First, our results provide a basis to clarify the role of ZNRD1 in HIV pathogenesis. Using several different analytical approaches we find that in the European American component of the HIV+ cohort we studied, associations of the alleles in or around ZNRD1 or RNF39 with disease progression are not attributable to an independent effect of these alleles on HIV disease course, but rather to their strong LD with HLA-A10 alleles. In the cohort studied, there was a higher proportion of subjects who had ZNRD1-containing haplotypes that lacked HLA-A10 than individuals with ZNRD1-C/A10-containing haplotypes. Despite this, ZNRD1-C/A10-lacking haplotypes were not associated with a slower rate of disease progression whereas the ZNRD1-C/A10-containing haplotypes were. Additionally, HLA-A10-containing genotypes that lacked ZNRD1 alleles were also associated with a slower disease course. Collectively, these findings suggest that HLA-A10 may be an important determinant of the rate of HIV disease progression in European Americans. Previous association studies also suggest that serogroup HLA-A10 may convey a protective effect [46]. Additionally, HLA-A*25 (a subtype of A10) is known to present gag epitopes [47], [48], [49], and HLA-A*26 (a subtype of A10) restricted gag responses have been also reported [50]. These prior reports in conjunction with our genetic epidemiologic findings invoke the possibility that HLA-A10 carriers elicit protective immune responses against key HIV-1-derived peptides, and consideration of this possibility might have value for understanding the host factors that influence AIDS pathogenesis and for vaccine development. Nevertheless, future studies are clearly warranted to clarify the role of ZNRD1 in AIDS pathogenesis as it was among the more than 250 candidate genes identified by a large-scale siRNA screen used to identify host factors required by HIV-1 [51].

Second, our results may provide a basis to clarify the disease- or viral load-influencing effects of the SNPs in HCP5 and HLA-C. (i) In multivariate models, after accounting for the protective effects of HLA-B*57 alleles, we find that the HCP5-G appears to have detrimental effects on both viral load and disease progression. Thus, we surmise that when examined in isolation the true phenotypic effects associated with the HCP5-G allele might be obscured because of its strong LD with protective B*57 alleles. We propose that the protective associations detected previously for the HCP5-G allele [27] are perhaps due to a specific set of B*57-containing genotypes, i.e., those that are also homozygous for the HLA-C5-C allele (Figure 4, group 3). (ii) Based on the LD between B*57 and HLA-C5-C alleles and the significant beneficial influence of HLA-B*57-containing genotypes on viral restriction and disease course observed here and in many prior studies [11], [12], [14], [17], [19], [20], [21], [22], we suggest that the dominant protective effects attributable to HLA-C5-C alleles may be because of their presence in specific B*57-containing genotypes. (iii) We suggest that the differences in the extent to which the HLA-C5′ and HCP5 alleles explained the variability in the steady-state viral load detected in a natural history cohort versus that observed in the GWAS might relate to epidemiological considerations. The combined analysis of subjects who achieved a steady-state viral load and those who had virologic characteristics similar to those of spontaneous HIV controllers [31], [52], [53] might be one reason why such a strong association for viral load was detected for HLA-C5′ and HCP5 alleles, yet these alleles were not among those detected when using disease progression as a phenotypic endpoint [27]. Consistent with this possibility, the preliminary results of a separate GWAS in HIV controllers also revealed an association between HLA-C5′ and HCP5 alleles and restriction of viral replication [54]. We are mindful that other epidemiologic considerations might also contribute to differing genotype-phenotype associations. This could include the criteria used to define disease progression, which was rate of CD4 decline or time to initiation of HAART in the GWAS [27] versus a clinical endpoint used herein. Thus, it is conceivable that the varying (i) characteristics (e.g., ethnicity, risk behavior) of the subjects, (ii) selection criteria used for entry into the study as well as (iii) phenotypic endpoints used may collectively account for some of the differences in the results of the genotype-phenotype association studies.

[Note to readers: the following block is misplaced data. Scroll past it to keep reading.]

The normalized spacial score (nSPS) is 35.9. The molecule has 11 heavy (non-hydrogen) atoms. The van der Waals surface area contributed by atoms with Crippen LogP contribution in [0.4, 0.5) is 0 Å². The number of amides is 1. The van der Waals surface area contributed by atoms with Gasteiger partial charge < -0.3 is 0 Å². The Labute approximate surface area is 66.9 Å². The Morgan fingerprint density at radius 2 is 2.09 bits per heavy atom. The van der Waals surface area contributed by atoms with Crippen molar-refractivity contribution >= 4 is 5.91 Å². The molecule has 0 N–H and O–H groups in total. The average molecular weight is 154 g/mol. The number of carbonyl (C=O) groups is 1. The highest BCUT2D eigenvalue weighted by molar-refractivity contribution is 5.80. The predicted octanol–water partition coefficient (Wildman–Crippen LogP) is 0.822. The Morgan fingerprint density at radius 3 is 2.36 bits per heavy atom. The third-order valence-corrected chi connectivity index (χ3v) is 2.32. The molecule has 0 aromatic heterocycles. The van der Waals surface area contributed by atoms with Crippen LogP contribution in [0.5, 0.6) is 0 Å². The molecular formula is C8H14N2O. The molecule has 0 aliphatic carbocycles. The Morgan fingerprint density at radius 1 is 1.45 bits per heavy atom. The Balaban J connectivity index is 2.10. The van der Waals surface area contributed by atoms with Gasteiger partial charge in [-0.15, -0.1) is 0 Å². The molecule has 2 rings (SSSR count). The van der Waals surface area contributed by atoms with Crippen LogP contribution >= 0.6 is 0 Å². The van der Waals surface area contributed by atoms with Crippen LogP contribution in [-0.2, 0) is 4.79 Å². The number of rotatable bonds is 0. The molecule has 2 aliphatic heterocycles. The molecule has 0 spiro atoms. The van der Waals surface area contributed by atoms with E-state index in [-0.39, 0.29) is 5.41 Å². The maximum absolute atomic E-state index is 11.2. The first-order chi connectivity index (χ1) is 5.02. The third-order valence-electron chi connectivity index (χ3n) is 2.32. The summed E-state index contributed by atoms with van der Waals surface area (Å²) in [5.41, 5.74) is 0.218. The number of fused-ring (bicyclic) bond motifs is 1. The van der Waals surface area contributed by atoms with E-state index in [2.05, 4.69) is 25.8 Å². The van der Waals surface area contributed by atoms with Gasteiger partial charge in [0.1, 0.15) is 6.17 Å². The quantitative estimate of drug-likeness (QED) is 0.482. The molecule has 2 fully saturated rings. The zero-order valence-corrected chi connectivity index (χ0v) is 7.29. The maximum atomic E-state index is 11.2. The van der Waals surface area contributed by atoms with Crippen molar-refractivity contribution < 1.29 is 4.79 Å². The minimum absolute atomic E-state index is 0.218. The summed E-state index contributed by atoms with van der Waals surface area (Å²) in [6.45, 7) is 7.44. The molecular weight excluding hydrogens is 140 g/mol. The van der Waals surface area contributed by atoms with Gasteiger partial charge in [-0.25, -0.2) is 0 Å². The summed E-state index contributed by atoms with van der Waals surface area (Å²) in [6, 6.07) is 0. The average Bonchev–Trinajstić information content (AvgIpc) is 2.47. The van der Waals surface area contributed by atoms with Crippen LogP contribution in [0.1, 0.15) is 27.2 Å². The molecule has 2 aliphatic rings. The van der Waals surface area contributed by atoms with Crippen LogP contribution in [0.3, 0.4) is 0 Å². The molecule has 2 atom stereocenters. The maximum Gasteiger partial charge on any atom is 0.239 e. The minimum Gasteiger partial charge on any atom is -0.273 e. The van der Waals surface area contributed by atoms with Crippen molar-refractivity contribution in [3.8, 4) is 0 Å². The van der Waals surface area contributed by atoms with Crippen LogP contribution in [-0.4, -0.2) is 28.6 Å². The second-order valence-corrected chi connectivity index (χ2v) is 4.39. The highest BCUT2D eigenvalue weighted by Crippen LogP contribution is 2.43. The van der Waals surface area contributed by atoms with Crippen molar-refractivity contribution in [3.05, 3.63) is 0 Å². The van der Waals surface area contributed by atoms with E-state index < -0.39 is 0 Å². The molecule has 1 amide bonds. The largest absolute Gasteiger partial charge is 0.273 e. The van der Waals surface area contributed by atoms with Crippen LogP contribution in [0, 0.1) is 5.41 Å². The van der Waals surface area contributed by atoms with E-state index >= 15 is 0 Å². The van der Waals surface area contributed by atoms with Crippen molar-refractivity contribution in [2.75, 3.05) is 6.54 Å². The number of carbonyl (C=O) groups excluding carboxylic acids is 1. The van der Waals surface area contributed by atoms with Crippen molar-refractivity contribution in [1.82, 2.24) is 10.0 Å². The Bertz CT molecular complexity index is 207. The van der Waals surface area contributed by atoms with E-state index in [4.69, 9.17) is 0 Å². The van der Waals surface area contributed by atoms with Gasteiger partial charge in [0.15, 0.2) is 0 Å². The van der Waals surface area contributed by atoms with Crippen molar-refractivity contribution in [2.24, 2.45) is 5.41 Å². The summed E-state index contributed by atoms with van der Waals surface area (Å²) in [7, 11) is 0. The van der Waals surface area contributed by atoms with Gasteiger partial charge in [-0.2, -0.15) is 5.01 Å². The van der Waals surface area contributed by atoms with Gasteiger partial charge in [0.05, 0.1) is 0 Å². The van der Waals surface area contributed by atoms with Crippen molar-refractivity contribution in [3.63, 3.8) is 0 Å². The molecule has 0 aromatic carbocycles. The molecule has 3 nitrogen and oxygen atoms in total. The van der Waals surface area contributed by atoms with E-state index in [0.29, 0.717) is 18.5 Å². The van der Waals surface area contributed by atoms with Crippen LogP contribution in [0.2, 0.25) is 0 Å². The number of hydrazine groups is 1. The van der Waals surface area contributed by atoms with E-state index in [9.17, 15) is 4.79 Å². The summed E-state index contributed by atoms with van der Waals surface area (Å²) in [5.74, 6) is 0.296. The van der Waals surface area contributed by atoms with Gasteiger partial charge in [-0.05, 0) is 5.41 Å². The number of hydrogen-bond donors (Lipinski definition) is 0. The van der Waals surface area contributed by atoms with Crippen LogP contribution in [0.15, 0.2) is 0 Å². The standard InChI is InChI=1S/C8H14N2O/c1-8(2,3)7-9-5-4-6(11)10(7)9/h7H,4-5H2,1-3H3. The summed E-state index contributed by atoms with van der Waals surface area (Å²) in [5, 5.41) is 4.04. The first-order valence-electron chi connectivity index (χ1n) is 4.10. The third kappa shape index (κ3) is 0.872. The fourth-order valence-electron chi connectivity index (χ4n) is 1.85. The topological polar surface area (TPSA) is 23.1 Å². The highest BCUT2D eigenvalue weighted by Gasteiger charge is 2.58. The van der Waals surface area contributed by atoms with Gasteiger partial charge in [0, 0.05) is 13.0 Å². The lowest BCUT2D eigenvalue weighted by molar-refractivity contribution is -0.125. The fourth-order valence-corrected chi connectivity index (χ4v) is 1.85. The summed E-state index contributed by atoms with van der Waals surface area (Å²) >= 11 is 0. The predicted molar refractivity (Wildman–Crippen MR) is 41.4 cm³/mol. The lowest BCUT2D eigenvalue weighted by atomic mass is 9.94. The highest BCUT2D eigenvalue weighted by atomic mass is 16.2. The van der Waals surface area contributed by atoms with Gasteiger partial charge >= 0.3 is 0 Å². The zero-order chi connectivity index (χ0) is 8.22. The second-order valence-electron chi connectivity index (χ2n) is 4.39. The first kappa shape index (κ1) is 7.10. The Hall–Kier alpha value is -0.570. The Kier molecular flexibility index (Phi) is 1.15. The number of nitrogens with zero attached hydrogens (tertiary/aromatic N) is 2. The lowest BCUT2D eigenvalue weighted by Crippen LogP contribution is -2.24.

Third, the LD patterns detected herein are not completely unanticipated because the MHC locus is known to have small recombination rates and a high degree of LD, hence, increasing the number of extended haplotypic blocks in this genomic area [32]. The nature of these extended haplotypes differ in their genetic composition and the prevalence of these extended haplotypes also vary significantly according to continent-of-origin [32]. Notably, several extended HLA haplotypes that have relevance to HIV-AIDS have been identified [55], [56]. LD with protective HLA alleles might provide a basis for why a large proportion of the SNPs identified in the GWAS were in the MHC locus, including additional HCP5 and HLA-C SNPs [27]. Similar considerations of LD might also have applicability to the inferences of GWAS for other diseases in which HLA-B*57 and other HLA alleles play pathogenic roles. For example, a recent GWAS implicated the HCP5-G allele as a determinant of psoriasis [57].